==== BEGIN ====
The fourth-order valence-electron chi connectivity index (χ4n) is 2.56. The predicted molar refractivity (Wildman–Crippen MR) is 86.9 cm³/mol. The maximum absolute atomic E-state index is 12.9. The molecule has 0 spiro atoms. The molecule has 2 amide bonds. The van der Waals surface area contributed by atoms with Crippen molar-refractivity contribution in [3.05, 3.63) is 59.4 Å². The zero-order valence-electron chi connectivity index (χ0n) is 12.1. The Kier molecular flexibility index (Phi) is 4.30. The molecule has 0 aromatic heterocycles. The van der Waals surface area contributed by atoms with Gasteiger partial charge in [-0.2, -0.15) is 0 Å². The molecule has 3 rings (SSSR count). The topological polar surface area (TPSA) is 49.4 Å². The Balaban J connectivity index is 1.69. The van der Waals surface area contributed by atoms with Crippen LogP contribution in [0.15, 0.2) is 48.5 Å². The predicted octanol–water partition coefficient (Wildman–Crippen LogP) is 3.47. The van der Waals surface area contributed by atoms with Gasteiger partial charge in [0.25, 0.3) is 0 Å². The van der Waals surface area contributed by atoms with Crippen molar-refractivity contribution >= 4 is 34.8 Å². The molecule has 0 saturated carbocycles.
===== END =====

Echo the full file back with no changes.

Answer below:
The fourth-order valence-electron chi connectivity index (χ4n) is 2.56. The predicted molar refractivity (Wildman–Crippen MR) is 86.9 cm³/mol. The maximum absolute atomic E-state index is 12.9. The molecule has 0 spiro atoms. The molecule has 2 amide bonds. The van der Waals surface area contributed by atoms with Crippen molar-refractivity contribution in [3.05, 3.63) is 59.4 Å². The zero-order valence-electron chi connectivity index (χ0n) is 12.1. The Kier molecular flexibility index (Phi) is 4.30. The molecule has 0 aromatic heterocycles. The van der Waals surface area contributed by atoms with Gasteiger partial charge in [-0.2, -0.15) is 0 Å². The molecule has 3 rings (SSSR count). The topological polar surface area (TPSA) is 49.4 Å². The Balaban J connectivity index is 1.69. The van der Waals surface area contributed by atoms with Crippen LogP contribution in [0.15, 0.2) is 48.5 Å². The predicted octanol–water partition coefficient (Wildman–Crippen LogP) is 3.47. The van der Waals surface area contributed by atoms with Gasteiger partial charge in [0.25, 0.3) is 0 Å². The van der Waals surface area contributed by atoms with Crippen molar-refractivity contribution >= 4 is 34.8 Å². The molecule has 0 saturated carbocycles.